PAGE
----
When they were happy, they were very happy. But in between time there were the most awful family rows, with total lack of understanding. I understand it now, but at the time I couldn’t. My mother had a ‘Friend’, a lover if you like, that my father tolerated. Both men would go to their respective church services on Sunday and then come home to a dinner cooked by my mother and discuss the service. Then my mother would go with her ‘Friend’ for the rest of Sunday. Now in a way it was done in a very simple, very accepted way at a time when people didn’t do things like that. Then she would come back at night. My father would get very restless and prowl about the house waiting for her to come home. But again, this was their way of working something out, I suppose. This man that my mother was very fond of was extremely good to me and to my sister. He was the real lover; he brought presents and chocolates and clothes. If you think of the background where we lived, it didn’t fit in at all.
Was the period you spent at a Quaker boarding school memorable in any way?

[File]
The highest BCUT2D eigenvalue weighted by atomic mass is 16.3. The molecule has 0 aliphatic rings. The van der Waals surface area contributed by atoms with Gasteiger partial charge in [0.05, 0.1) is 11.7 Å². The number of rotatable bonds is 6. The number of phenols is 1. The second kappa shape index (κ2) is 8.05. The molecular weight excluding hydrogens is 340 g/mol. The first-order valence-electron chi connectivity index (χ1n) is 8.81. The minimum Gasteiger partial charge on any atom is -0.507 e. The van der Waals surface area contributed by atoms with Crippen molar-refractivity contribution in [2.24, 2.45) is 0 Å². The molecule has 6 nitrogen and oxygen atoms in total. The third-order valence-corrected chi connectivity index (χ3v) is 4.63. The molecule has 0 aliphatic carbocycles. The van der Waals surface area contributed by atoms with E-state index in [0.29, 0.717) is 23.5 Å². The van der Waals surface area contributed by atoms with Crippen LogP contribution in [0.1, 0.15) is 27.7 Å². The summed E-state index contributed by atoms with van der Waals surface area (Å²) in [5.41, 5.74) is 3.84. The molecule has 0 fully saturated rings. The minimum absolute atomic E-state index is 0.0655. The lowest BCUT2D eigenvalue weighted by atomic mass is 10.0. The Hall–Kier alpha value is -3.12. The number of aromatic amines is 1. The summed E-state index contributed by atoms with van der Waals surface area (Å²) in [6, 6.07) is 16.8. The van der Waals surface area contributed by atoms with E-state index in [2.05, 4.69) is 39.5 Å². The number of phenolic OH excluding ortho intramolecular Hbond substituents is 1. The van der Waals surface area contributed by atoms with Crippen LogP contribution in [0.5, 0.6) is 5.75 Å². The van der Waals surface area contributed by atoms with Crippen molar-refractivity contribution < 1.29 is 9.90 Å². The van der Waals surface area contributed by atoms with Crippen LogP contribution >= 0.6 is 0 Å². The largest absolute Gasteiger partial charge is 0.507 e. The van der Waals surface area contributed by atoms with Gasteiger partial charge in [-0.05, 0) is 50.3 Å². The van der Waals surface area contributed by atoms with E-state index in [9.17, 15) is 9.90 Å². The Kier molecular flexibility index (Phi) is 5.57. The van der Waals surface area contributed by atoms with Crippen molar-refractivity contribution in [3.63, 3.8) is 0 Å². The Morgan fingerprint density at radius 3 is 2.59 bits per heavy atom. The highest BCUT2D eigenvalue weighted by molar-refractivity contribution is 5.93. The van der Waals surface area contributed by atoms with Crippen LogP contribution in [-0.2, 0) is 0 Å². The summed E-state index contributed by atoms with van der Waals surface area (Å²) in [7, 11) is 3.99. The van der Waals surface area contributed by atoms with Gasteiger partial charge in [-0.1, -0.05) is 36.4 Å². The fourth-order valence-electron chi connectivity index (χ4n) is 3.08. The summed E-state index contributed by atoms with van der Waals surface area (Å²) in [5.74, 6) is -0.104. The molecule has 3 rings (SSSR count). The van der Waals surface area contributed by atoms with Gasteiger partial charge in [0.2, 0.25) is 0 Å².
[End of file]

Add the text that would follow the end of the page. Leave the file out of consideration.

Oh yes, very much so. I did go to school to start with, at a little infants school, and then to a small high school. My father took both my sister and me away, though, because he thought that school spoilt the innocence of children. I then went to a boarding school at the age of eleven, having been at home with a series of French and German governesses. They could never get on with my mother, so they didn’t stay very long, and usually they departed in tears. I seem to remember various Francoises and Gretls being packed up and taken to the station with boiled up faces, you know, red with tears, and my father being very humble and apologetic. When I was eleven, I sat for a scholarship for a Quaker school. Unfortunately, since my mathematics were quite out of step (I had been doing algebra and geometry with my father, but he left out the decimals and the fractions), I couldn’t pass the exam. But I did pass very well in English and got a half scholarship to a Quaker boarding school near Banbury. I hadn’t been to school and I hadn’t been away from home, so I wasn’t used to other boys and girls in a classroom. It was really a kind of torture. I went there by myself; my sister came much later. I hated the Quaker boarding school the first year, but I grew to love it very much. The teachers were extremely kind; we called them by their Christian name and their surname. We didn’t say Mr So and So. We would say, Barry Naylor or Mary Sykes or Gladys Burgess. That was a Quaker habit. The school had stopped saying ‘thee’ and ‘thou’. Some people still did say it, but we went into the ordinary use of ‘you’. I came out of that school with very high ideals. I signed a temperance pledge there which I broke shortly afterwards. And I came out without knowing anything about the use of money. We had very little money; we lived a very spartan and frugal life. We were allowed to change into ordinary clothes twice a week, but even those clothes were. . . you could have a kilt and a jumper and brown woollen stockings. We wore brown woollen stockings all the time anyway. I had no idea how to dress. I still don’t have any idea. It had that effect on me. I just don’t know what sorts of things to wear. I don’t know what my image is. I had very high ideals about pacifism, about drink, about gambling, and I was very much my brother’s keeper. It took me a long time to throw off a sense that I was responsible for people. This is a good thing, but it can also be a bad thing. I would tend to see people’s problems in such a way that I would react to them. It was only as my own children grew up that I changed. I worried about things for them without at first realising that they were not worrying about them. I slowly learned not to worry so much.